For a better understanding of how the COVID-19 pandemic and public health restrictions impacted infarct severity, the study authors noted reductions in admission rates, delays in catheterization laboratory activity and death rates during the pandemic.

Magnetic Resonance Imaging in Acute ST-Elevation Myocardial Infarction (MARINA-STEMI) cohort study participants treated with primary percutaneous coronary intervention (PCI) and included in the prospective study from 2015-2020 (n = 474) was categorized according to:

  • 2020 timeframes with and without major public health restrictions,
  • Dates of major public health restrictions in 2020 and the corresponding period between 2015 and 2019.

Cardiac magnetic resonance imaging was used to evaluate myocardial damage.

The following changes were observed during major public health restrictions in 2020 (n = 48) when compared to phases without major restrictions in 2020 (n = 101):

  • Infarct size increased (22 [IQR 12-29] vs. 14 [IQR 6-23]%, P < 0.01),
  • Higher frequency (77% vs. 52%, P < 0.01)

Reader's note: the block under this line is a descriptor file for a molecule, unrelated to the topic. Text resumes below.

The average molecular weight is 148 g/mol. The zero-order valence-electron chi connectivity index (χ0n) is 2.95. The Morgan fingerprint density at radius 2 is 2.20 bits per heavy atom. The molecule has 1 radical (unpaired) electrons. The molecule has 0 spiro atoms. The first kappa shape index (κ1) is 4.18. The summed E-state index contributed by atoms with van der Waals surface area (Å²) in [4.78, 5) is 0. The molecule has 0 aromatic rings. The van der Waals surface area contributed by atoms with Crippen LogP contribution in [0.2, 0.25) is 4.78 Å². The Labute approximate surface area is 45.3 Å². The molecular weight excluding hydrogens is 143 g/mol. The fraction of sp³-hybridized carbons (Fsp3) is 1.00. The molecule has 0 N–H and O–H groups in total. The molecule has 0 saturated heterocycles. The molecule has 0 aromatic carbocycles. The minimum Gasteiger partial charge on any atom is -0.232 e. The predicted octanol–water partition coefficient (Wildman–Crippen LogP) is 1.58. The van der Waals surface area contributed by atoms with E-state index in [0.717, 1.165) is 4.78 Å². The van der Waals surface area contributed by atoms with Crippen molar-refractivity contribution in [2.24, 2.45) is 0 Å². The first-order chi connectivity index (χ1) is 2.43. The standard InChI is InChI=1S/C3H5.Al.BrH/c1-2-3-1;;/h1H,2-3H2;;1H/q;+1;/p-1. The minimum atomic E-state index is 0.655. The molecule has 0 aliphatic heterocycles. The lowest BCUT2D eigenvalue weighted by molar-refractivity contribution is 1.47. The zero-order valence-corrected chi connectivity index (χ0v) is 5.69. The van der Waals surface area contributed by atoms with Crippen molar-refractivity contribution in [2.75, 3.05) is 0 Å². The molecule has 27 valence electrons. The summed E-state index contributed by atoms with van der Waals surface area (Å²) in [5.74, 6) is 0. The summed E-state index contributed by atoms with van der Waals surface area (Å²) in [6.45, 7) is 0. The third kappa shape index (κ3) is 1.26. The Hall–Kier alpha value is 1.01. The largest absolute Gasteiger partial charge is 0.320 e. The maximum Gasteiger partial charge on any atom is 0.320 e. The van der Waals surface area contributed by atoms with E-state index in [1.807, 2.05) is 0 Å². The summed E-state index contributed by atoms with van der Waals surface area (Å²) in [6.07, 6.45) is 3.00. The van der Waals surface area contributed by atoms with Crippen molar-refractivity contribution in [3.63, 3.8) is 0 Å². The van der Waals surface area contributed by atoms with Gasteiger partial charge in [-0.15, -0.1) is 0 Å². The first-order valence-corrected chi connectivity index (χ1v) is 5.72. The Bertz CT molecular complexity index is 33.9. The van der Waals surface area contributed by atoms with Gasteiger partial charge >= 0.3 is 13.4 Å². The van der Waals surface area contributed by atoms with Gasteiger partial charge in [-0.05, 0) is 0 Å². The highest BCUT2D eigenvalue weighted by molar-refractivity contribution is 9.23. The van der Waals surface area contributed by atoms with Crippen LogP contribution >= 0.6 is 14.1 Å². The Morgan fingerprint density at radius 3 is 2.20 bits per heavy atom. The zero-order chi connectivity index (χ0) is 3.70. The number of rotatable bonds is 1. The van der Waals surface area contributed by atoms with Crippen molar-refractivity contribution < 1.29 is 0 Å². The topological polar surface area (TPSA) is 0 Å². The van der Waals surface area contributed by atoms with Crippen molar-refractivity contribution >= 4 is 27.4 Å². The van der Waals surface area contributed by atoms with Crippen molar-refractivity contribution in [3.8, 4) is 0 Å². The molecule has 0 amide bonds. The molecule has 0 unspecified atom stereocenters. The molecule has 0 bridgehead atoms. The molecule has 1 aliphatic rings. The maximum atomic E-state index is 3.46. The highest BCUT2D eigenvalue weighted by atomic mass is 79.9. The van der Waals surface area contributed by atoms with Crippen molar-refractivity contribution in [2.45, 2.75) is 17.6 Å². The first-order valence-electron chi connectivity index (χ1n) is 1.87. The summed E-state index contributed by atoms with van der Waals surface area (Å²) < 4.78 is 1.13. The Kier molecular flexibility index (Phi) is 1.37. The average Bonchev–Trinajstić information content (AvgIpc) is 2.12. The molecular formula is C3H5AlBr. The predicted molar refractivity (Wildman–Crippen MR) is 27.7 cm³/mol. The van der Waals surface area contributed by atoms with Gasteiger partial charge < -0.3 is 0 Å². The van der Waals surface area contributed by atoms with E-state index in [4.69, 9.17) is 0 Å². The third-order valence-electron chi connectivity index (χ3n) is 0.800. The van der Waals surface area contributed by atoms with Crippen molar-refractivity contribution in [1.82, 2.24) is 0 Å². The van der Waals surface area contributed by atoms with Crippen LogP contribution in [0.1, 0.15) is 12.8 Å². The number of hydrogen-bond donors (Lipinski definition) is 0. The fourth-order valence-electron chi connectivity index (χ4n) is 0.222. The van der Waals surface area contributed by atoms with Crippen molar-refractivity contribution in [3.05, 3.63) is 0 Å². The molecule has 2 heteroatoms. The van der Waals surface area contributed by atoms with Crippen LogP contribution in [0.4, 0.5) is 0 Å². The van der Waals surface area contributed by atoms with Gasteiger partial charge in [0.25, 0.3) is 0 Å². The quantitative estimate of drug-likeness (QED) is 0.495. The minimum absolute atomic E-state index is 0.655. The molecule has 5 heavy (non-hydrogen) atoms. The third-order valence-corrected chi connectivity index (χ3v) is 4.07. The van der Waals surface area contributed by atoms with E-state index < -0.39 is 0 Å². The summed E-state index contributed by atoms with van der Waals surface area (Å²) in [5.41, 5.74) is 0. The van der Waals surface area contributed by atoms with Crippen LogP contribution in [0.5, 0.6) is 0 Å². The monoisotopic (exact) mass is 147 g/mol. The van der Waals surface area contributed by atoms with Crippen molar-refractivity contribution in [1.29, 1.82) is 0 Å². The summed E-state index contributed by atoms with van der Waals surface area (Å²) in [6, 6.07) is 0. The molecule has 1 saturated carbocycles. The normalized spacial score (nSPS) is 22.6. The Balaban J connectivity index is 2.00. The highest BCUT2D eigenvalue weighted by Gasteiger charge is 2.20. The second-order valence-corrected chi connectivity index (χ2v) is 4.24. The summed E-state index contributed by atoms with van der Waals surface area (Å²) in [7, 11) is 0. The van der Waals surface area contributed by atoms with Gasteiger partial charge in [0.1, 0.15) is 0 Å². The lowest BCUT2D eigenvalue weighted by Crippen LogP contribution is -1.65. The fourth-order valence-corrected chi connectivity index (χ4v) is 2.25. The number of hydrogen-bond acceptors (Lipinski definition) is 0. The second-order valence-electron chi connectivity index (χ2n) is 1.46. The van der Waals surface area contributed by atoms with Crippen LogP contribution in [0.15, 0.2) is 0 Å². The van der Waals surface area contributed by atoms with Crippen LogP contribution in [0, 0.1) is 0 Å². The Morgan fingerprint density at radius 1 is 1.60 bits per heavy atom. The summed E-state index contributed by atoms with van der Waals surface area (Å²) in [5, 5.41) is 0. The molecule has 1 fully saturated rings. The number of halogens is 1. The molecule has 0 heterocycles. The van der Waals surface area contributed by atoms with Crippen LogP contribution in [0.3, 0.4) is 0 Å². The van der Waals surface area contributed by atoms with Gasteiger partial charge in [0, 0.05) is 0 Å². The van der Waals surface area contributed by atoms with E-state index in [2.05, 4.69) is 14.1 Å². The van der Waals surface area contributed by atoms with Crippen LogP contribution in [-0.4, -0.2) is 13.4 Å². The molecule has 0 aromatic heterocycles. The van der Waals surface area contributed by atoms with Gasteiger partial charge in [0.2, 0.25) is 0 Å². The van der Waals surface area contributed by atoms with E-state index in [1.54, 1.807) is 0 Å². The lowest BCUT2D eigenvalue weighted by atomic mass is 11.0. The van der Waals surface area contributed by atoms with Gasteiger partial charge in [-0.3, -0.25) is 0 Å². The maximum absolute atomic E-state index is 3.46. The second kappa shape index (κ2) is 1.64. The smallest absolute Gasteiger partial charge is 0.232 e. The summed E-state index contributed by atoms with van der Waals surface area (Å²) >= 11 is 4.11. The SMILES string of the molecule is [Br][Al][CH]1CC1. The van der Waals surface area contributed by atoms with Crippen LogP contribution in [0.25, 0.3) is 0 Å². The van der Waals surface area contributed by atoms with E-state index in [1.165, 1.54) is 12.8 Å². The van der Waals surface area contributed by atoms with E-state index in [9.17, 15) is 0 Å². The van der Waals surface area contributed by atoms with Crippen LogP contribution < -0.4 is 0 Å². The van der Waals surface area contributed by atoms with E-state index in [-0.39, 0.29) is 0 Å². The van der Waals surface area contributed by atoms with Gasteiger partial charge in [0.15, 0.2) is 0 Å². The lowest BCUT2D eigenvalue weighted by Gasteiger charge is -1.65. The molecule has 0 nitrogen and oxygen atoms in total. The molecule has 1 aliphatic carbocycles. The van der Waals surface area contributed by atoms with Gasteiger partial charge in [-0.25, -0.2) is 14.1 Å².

• Microvascular obstruction was more severe (1.5 [IQR 0.1-11.4] vs. 0.2 [IQR 0.0-2.6]%, P < 0.01)
  • A higher rate of intramyocardial hemorrhage (56% vs. 34%, P = 0.02).

In adjusted analyses, these findings were consistent when comparing patients admitted in 2020 to patients in the "pre-pandemic" era (2015-2019). Despite significantly longer total ischemia times (P < 0.01) and higher frequency of pre-PCI Thrombolysis in Myocardial Infarction (TIMI) flow 0 during major restrictions (P = 0.03), patient characteristics were similar between groups.


Novel MRI mechanistic data suggest that infarct size, MVO, and IMH increased significantly in STEMI patients admitted during the COVID-19 pandemic associated with major public health restrictions. Although further study is needed to assess COVID-19's complete impact on STEMI patients, these results indicate worse short- and long-term outcomes.


Disease condition,Coronary artery disease,Myocardial infraction



Disease Condition ,Coronary Artery Disease,Myocardial Infarction